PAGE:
Review 1657: The Wouldbegoods

In my return to my project of reading the collected works of E. Nesbit, among others, I realized I had forgotten how charming and funny her first Bastable novel, The Story of the Treasure Seekers, was. The Wouldbegoods is the second entry in the Bastable series.

The Bastable children have a habit of unwittingly causing havoc, and after a disastrous attempt to make a jungle while acting The Jungle Book, the children and their guests, Danny and Daisy, are shipped off to the country to stay with the uncle of Albert (referred to as Albert-next-door in The Treasure Seekers). Albert’s uncle is a writer usually installed in his study, which gives the children lots of unsupervised scope to get into trouble. So, they decide to form a society called the Wouldbegoods to try to be good. Of course, their attempts all go sadly awry.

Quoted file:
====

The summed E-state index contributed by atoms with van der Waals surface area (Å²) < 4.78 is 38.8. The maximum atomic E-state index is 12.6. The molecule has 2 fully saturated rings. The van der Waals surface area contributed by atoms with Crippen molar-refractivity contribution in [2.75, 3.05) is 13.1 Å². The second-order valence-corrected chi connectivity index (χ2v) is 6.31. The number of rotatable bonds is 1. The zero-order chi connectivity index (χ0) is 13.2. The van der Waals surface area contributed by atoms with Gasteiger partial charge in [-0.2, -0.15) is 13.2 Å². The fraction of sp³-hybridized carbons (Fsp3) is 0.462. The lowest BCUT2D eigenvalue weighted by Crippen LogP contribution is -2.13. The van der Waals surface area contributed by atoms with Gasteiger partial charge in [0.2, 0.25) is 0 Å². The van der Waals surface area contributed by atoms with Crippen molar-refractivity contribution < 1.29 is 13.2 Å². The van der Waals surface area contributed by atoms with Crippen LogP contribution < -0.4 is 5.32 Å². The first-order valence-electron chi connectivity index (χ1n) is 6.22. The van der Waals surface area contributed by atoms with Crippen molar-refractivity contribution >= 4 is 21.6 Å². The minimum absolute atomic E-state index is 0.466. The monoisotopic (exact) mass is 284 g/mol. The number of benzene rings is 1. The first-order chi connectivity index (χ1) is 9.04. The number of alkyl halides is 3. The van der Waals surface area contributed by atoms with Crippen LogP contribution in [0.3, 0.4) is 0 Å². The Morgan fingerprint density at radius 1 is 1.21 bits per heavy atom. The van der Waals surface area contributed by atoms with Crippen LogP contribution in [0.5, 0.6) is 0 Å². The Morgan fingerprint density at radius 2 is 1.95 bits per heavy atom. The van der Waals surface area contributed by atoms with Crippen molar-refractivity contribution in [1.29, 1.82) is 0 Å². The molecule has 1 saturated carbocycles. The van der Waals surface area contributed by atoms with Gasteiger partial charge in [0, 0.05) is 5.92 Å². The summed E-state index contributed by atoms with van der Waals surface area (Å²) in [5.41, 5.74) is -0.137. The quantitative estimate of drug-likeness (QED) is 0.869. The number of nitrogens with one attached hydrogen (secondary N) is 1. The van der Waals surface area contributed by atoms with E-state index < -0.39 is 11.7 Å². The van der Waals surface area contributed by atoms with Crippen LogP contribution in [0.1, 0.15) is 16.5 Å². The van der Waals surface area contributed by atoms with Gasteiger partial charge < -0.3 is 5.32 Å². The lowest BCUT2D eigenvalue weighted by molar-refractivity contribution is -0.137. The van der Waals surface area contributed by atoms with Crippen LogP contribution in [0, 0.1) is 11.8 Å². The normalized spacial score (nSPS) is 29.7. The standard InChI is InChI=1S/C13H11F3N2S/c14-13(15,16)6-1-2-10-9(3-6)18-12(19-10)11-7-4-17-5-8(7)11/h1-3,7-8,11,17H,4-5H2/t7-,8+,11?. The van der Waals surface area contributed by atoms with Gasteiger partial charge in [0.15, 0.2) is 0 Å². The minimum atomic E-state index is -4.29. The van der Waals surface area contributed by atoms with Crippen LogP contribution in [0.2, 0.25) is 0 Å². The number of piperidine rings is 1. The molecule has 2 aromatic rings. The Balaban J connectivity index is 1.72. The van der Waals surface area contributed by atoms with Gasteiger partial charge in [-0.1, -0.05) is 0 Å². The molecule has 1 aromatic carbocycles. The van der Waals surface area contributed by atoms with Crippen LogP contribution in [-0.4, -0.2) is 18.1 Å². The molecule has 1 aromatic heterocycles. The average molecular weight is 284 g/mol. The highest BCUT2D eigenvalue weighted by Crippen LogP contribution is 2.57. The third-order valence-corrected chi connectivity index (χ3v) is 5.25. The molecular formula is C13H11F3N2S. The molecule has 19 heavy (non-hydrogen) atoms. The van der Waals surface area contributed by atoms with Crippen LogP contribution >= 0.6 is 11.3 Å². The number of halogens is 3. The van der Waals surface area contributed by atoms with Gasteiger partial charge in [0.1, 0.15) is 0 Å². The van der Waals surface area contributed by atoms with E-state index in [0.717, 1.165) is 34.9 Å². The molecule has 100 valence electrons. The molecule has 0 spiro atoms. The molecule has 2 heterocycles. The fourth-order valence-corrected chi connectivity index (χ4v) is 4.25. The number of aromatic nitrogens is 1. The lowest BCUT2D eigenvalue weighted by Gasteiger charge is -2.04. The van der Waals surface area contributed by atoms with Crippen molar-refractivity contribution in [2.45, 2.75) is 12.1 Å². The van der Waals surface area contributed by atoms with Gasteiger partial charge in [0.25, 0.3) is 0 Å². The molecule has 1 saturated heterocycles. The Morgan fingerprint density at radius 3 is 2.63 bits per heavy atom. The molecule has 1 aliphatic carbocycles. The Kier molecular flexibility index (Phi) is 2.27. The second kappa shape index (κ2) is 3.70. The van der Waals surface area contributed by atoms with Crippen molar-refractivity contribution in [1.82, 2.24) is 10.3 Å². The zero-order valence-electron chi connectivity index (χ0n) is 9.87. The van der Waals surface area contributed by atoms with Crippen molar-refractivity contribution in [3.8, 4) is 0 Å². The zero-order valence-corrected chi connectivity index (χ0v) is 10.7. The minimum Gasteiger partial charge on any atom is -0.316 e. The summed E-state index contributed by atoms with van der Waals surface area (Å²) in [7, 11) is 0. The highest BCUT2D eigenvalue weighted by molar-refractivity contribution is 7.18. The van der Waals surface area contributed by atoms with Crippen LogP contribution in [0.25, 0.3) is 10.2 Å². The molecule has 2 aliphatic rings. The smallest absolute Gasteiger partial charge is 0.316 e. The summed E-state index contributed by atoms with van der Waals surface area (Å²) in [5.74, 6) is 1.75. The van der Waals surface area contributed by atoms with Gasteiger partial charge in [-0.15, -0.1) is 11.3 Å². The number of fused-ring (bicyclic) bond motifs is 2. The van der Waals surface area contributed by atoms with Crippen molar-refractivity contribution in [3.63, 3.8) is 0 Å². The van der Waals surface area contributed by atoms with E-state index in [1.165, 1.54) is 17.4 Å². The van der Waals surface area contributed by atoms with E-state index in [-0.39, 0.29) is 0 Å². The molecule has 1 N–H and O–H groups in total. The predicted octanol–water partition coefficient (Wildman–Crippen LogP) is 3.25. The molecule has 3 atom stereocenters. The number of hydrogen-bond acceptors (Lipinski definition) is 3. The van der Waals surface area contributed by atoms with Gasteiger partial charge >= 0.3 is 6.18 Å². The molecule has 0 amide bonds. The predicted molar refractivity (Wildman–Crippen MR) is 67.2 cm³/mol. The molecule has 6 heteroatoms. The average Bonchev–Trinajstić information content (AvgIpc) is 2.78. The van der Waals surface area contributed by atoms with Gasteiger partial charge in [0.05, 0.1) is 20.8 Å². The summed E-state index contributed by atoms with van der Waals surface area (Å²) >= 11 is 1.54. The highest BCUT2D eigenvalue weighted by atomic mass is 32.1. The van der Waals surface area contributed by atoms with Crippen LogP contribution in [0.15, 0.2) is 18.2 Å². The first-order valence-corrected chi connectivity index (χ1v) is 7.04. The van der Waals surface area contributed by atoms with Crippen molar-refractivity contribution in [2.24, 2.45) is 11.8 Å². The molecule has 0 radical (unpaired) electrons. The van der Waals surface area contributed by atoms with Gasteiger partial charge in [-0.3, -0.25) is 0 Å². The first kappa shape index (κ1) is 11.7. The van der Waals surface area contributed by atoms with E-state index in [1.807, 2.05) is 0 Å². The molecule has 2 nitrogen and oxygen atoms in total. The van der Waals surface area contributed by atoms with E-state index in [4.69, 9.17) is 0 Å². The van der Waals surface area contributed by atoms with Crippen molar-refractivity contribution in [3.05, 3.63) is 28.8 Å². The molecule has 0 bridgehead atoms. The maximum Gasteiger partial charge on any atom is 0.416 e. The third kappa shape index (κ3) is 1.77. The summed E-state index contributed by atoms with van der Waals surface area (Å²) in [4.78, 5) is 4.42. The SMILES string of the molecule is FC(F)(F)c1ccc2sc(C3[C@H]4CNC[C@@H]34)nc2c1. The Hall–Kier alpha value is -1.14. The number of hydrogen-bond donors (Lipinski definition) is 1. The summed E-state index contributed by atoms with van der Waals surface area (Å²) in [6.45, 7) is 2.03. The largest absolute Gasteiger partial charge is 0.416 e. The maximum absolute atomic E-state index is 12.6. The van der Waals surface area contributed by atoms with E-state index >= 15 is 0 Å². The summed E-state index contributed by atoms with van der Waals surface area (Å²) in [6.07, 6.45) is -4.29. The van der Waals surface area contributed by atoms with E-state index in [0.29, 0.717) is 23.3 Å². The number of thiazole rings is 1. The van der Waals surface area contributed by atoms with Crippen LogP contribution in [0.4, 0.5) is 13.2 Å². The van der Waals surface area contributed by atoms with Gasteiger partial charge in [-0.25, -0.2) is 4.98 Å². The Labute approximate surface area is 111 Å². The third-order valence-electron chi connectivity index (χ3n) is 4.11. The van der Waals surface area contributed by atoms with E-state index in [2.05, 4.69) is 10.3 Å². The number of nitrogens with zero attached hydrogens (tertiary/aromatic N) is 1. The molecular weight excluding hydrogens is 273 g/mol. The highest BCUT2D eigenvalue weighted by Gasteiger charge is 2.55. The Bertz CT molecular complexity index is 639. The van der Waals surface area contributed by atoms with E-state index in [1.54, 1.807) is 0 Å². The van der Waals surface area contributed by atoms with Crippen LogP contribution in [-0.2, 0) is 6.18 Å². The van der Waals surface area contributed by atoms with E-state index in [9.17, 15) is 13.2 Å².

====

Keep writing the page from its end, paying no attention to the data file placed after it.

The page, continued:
Their decision to hand out free lemonade to passersby results in a fight with some unruly men and boys. Giving a tramp some coins ends up with them being trapped at the top of a tower. All their attempts at play go out of control, such as when they create a zoo in the paddock and the dogs chase the sheep into a stream.

One of the biggest charms of this novel as well as its predecessor is the “anonymous” narration by Oswald, who has obviously read a lot of florid literature. I think this series is funny for children but even funnier for adults, because the children have a naïve way of believing legends or taking things literally that will tickle adults while children may not see what’s coming. These books are delightful.

Related Posts

The Story of the Treasure Seekers

The Railway Children

The Lark

3 thoughts on “Review 1657: The Wouldbegoods

  1. Liz Dexter May 7, 2021 / 12:00 pm

    I love this one, haven’t read it for years!

  2. historicalfictionisfiction May 9, 2021 / 6:44 am

    Thanks for the reminder. Spent a very pleasant afternoon listening to this, then going back to “The Treasure seekers.” I love the way Oswald “tells” the story.

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